Season 1, Episode 11
Written by: Larry Gelbart
Directed by: Terry Becker
WHAT EPISODE IS THIS?
The episode opens with Frank reviewing patients in post-op, determining who will stay for extra rest and who is well enough to transfer. Frank wants a North Korean POW shipped out, but Hawkeye objects, stating he needs more blood and time to recuperate.
The issue is brought to Henry, who sides with Frank. When Hawkeye appeals for more time, he accuses Henry of turning into a “regular army clown.” Henry relents and allows the POW to stay in camp, but he cannot stay in post-op nor receive any of the unit’s highly coveted AB- blood.
Not a problem. Hawkeye lets the North Korean recuperate in his own cot in the Swamp (Frank is thrilled) and the captains learn a certain Frank Burns just happens to have AB- blood. That night, while Frank sleeps, Hawkeye and Trapper tap him for a pint of blood and give it to the North Korean.
When the North Korean starts getting ill and showing effects of hepatitis, Hawkeye and Trapper try to get Frank to provide a blood sample, stating he doesn’t look well. Frank refuses, so plan B is to obtain a urine sample. They try to get Frank loaded on beer. Frank, who admits he can’t hold his beer, is true to his word and bolts for the latrine after just a few swallows.
Radar has conveniently boarded up the latrine and has a make-shift teepee for Frank’s relief. The sample is collected and given to Boone to take to Seoul for analysis. Hawkeye and Trapper now must keep Frank isolated from patients (easy enough) and Margaret (not so easy.) They end up handcuffing the two majors together when Frank insists on performing surgery. Just then, Frank’s lab results arrive: no hepatitis, but he has anemia from improperly donating his blood. That will teach him!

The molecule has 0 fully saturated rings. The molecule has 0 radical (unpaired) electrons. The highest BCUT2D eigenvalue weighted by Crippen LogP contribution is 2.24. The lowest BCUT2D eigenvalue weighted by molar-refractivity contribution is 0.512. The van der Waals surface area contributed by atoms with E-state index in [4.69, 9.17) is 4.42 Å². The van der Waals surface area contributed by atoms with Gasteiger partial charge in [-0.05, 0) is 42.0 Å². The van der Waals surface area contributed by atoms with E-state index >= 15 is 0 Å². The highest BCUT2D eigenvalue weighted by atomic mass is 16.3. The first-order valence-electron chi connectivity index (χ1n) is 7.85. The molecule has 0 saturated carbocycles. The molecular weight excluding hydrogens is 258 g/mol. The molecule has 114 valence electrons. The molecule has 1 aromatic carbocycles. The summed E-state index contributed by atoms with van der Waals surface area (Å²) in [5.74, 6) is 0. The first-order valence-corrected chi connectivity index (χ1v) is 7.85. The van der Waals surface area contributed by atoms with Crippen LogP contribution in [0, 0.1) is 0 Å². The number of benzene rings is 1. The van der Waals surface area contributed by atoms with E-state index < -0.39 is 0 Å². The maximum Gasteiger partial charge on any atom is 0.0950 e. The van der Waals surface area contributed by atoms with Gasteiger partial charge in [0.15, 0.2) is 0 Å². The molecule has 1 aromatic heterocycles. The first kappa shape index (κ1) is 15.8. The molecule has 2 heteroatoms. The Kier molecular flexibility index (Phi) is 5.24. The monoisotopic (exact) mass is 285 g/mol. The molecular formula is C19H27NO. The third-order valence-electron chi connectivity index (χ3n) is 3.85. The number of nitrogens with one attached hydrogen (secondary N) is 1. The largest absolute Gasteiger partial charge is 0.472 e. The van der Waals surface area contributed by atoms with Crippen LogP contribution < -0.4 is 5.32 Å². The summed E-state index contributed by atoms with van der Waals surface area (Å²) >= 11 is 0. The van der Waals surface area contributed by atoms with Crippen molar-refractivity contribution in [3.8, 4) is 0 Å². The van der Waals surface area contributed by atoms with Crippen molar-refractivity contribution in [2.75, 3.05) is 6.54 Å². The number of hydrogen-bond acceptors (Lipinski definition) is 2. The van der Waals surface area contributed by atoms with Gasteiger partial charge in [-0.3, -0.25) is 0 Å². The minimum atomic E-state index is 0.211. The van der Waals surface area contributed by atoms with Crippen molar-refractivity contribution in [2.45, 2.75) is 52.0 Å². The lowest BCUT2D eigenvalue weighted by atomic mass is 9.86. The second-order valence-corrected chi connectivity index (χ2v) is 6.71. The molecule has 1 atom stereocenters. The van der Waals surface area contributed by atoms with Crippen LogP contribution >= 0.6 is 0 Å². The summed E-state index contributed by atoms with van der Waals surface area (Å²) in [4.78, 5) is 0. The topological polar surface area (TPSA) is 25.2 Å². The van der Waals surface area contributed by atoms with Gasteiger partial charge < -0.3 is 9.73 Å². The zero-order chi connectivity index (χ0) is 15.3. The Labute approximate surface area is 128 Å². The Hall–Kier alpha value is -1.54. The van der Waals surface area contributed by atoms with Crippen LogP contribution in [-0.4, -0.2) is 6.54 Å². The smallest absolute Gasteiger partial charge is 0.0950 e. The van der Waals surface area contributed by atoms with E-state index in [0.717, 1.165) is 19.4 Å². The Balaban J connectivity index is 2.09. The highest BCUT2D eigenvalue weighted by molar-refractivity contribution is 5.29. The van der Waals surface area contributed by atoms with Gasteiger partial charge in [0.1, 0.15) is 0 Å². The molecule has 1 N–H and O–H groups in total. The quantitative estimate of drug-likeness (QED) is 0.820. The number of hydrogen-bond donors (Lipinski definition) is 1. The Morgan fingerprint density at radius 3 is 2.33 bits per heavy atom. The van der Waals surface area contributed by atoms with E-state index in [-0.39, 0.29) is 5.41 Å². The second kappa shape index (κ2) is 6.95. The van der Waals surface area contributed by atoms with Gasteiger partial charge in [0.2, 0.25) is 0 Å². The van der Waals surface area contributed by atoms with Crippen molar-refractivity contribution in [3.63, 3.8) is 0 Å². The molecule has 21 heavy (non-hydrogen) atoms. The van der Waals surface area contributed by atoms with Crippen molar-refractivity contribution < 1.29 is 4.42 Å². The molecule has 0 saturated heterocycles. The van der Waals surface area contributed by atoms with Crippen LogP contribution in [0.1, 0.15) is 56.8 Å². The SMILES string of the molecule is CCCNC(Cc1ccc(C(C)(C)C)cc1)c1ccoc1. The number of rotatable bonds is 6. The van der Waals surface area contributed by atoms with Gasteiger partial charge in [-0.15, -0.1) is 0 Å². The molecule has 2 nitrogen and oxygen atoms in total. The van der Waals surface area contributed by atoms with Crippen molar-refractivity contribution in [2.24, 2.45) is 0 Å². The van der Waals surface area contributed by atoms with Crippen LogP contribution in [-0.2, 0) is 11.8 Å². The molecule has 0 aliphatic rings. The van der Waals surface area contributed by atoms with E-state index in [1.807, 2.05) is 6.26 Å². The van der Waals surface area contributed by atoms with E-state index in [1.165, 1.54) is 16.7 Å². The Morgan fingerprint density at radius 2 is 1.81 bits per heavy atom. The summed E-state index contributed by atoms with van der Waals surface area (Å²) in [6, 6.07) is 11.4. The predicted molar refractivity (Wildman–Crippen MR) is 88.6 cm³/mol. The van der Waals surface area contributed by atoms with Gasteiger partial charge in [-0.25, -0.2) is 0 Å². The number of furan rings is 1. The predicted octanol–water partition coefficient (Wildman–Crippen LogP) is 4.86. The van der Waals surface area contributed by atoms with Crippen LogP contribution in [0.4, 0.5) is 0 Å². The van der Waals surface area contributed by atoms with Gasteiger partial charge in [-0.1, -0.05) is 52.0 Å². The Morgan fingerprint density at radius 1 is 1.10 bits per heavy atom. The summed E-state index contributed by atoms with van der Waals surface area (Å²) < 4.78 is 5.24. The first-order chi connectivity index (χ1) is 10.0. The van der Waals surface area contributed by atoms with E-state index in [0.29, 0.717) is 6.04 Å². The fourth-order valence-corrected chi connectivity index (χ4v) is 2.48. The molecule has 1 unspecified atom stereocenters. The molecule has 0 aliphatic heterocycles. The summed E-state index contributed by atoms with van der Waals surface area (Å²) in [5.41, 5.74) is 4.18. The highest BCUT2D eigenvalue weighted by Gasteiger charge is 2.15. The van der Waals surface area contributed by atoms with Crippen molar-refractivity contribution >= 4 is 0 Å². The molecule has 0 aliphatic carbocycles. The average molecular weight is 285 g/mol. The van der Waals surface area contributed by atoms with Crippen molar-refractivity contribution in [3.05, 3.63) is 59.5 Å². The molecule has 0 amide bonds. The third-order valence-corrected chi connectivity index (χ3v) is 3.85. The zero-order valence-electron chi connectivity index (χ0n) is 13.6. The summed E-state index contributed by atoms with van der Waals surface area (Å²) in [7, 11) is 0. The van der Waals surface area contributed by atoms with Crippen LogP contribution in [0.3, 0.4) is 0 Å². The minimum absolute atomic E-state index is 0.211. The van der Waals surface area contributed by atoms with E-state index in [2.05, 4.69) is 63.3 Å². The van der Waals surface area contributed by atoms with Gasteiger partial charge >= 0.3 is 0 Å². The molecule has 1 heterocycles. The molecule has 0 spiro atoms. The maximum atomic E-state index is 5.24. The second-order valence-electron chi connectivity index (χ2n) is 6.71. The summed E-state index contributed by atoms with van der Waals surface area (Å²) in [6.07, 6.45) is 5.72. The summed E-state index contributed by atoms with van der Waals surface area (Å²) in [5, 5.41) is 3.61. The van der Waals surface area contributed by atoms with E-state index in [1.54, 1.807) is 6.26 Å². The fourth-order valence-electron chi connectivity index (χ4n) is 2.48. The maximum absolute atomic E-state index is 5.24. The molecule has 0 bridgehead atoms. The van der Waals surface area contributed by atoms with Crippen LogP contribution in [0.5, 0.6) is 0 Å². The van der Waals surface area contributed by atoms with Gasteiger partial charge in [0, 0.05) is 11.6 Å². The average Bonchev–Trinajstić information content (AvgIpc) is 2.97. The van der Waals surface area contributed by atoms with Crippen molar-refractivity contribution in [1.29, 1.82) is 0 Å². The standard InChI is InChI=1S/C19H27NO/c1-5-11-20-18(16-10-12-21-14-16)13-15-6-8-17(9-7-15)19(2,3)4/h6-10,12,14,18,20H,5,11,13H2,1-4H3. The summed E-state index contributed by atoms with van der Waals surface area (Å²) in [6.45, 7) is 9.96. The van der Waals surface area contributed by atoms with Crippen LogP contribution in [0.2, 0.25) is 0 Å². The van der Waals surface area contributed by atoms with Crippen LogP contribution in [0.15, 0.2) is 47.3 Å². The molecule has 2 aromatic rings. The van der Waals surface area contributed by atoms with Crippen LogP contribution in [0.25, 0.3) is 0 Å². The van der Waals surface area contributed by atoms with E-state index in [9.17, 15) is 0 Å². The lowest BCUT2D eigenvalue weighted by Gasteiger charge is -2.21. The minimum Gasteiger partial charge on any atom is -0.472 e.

P.A. System: Attention, all personnel. Tonight’s war department film on how to lead a good clean life has been cancelled due to unusually heavy indifference.
Henry: I don’t want any more static from Frank Burns. That man is a raw nerve.
Hawkeye: I couldn’t agree more.
Henry: You know, if I didn’t know better, I’d say the guy was my wife in Army drag.
Frank: I ordered him [the POW] shipped out. What’s he doing here?
Hawkeye: Easy, Frank. Henry OK’d it. He’s not taking up anyone’s space but mine. Why don’t you buzz off, Frank. Go review your hypocritical oath.
Hawkeye: Frank, don’t be paranoid.
Frank: I’m only paranoid because everyone’s against me.
Hawkeye (gifting flowers to Frank as peace offering): We didn’t forget our star patient.
Trapper: No hard feelings, Frank?
Frank: (softens and smiles): Well…
Hawkeye: That’s good because there’s a heart transplant we’d like to experiment with and you’re the right type.
TRIVIA & OBSERVATIONS
Last Spearchucker sighting! This is the last episode in which Spearchucker appears. He was removed from the show when the producers learned that there were no black surgeons in the Korean war. This episode also marks the last appearance of Private Boone.
One more goodbye: Lt. Dish makes her second and final appearance on M*A*S*H. She is not wearing her engagement ring during either scene in post-op, but has it on at dinner in the mess tent.
The Hunt Breakfast: a sumptuous feast associated with fox hunting, typically eaten after the morning’s hunt
Typhoid Mary: Mary Mallon, a 37-year-old personal cook who contracted typhoid fever around 1906 and was presumed to have infected some 51 people, three of whom died, over the course of her career.
Hawkeye’s narration of Frank and Margaret trying to arrange a tête-à-tête is an homage to Pete Smith. During the 1930s and 1940s, Pete Smith made a number of film shorts for MGM entitled “Pete Smith Specialties” and narrated them himself in his distinctively nasal tone. These comedic shorts were shown before main features in movie theaters.
In the epilogue, Frank is playing checkers with the North Korean patient. Yeah, right – like that would really happen.